Secret library business – part 2

Part 1 of Secret library business featured a discussion on stocktaking and was published in Connections, Issue 62, Term 3 2007. In part 2, Renate Beilharz discusses the importance of weeding a school library collection.


Weeding is the deselection of resources; it is the process of consciously removing items from the library collection. Weeding is not to be confused with stock decrease through loss or theft, which the stocktaking process determines. Weeding a library collection is a difficult task for many library staff because it involves ‘deselecting’ items which were carefully selected in the first place, purchased with limited funds and lovingly end-processed.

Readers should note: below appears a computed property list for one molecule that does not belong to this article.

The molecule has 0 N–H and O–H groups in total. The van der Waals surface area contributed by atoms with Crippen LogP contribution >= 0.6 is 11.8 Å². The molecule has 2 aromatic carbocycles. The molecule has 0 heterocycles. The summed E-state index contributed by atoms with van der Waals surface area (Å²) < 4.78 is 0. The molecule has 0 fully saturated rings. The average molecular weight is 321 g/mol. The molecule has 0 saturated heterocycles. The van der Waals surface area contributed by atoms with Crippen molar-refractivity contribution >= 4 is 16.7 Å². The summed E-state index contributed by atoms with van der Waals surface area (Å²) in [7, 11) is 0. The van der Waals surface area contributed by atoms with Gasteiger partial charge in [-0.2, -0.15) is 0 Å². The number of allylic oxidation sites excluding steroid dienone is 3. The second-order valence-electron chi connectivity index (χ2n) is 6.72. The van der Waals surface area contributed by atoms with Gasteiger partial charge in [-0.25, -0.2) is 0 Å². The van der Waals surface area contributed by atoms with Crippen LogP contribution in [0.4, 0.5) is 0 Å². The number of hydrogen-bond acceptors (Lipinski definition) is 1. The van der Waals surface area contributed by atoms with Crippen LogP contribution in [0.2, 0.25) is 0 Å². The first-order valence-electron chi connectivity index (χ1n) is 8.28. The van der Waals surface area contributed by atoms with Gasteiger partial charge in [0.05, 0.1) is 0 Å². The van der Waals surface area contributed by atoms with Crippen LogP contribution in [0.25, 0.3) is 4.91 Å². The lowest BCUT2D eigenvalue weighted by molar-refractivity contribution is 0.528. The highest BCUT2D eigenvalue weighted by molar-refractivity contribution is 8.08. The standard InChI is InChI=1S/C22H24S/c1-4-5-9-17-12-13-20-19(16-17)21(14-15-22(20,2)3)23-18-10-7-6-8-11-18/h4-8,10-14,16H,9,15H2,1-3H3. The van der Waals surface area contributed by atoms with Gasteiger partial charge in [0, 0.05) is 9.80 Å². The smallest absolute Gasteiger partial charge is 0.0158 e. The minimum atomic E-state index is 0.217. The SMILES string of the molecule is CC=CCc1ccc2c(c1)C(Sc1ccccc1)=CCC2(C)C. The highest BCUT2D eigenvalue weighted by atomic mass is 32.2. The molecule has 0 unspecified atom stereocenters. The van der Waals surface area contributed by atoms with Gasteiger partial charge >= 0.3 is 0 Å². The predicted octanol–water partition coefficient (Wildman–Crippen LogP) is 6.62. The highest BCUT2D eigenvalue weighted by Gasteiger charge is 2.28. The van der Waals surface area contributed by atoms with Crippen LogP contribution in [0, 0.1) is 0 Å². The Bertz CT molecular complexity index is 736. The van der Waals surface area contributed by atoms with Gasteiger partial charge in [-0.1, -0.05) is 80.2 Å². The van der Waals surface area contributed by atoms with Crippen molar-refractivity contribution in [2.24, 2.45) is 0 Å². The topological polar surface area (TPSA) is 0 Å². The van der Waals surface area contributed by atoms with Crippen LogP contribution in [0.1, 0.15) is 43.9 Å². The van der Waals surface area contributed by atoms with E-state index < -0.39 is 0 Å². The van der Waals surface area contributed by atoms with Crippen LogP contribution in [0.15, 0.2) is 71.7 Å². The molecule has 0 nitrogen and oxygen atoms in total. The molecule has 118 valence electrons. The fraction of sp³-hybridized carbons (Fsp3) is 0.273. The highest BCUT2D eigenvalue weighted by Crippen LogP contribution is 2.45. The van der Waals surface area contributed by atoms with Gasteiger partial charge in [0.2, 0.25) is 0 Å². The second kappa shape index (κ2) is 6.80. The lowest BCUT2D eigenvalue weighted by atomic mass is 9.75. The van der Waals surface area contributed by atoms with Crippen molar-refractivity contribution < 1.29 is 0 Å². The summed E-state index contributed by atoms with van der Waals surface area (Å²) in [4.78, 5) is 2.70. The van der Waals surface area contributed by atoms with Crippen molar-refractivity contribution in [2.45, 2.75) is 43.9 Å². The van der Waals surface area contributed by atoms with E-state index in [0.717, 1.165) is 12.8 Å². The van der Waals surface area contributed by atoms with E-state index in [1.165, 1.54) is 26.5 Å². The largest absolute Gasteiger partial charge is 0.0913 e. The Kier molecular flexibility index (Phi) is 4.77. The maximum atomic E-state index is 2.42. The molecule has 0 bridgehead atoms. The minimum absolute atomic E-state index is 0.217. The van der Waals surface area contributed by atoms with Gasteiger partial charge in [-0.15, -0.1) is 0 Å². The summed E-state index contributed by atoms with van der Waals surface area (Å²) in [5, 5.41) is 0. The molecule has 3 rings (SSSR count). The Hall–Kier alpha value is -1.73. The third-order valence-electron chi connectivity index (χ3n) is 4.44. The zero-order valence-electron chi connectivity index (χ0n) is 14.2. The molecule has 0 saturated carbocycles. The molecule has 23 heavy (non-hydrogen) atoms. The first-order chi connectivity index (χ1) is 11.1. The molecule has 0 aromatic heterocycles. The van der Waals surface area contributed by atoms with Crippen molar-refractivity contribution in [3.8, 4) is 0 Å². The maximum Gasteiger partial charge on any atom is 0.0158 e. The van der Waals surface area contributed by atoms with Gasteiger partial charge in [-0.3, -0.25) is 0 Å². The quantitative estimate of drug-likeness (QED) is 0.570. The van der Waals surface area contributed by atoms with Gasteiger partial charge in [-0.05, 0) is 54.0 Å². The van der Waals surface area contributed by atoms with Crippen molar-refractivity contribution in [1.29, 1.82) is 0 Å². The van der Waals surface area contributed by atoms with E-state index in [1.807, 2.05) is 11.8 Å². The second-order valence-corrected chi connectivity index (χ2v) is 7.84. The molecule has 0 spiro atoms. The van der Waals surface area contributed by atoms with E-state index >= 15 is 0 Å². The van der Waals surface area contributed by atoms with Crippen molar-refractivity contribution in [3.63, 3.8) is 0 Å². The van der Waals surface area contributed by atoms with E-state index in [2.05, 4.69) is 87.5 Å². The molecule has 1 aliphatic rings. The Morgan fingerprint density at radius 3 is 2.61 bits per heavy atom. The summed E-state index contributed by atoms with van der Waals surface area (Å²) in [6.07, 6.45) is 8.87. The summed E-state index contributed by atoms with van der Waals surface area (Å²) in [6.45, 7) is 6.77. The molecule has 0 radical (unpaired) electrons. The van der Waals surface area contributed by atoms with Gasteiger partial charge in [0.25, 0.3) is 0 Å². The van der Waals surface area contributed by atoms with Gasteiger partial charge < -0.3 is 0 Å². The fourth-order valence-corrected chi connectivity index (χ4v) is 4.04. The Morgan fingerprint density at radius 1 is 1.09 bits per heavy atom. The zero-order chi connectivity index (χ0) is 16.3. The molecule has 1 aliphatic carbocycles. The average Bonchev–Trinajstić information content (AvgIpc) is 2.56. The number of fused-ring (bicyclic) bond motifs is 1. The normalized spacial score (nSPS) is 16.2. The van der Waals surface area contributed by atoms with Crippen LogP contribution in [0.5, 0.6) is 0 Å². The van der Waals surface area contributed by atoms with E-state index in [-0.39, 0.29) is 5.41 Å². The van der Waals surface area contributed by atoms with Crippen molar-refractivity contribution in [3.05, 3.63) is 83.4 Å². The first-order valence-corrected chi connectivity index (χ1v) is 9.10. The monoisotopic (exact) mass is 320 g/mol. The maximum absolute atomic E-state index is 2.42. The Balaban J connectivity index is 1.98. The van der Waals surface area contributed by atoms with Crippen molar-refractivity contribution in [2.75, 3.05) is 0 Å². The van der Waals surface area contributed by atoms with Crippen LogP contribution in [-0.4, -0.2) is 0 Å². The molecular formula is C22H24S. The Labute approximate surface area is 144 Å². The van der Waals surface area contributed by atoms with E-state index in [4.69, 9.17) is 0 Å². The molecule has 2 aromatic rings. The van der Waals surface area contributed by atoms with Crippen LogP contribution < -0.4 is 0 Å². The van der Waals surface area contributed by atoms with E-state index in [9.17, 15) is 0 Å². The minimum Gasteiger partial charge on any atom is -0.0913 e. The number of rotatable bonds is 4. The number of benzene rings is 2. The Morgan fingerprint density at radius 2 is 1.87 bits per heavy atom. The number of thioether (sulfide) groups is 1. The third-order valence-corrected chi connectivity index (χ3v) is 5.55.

Weeding objectives

The objective of weeding must be to support the school collection development policy: to develop a school library collection which is current, relevantand attractive.

Students deserve information that is current and up to date. A key purpose of weeding is to rid the collection of inaccurate, outdated and misleading resources. Students are encouraged to use and rely on information provided in the school resource centre. It is essential to provide information that is correct, non-racist or sexist, and that reflects modern knowledge and values.

A school library collection must be relevant to the community it is serving. It is not necessary to keep a collection ‘just in case’ a subject will reappear in the curriculum; current resources should be obtained if this should occur. School libraries are not ‘collecting libraries’; there is no need to keep classic novels and texts. When these are required, local libraries or State libraries can provide these resources (although many public libraries are very active in their weeding) or, if the demand is high enough, new and attractive editions can be purchased.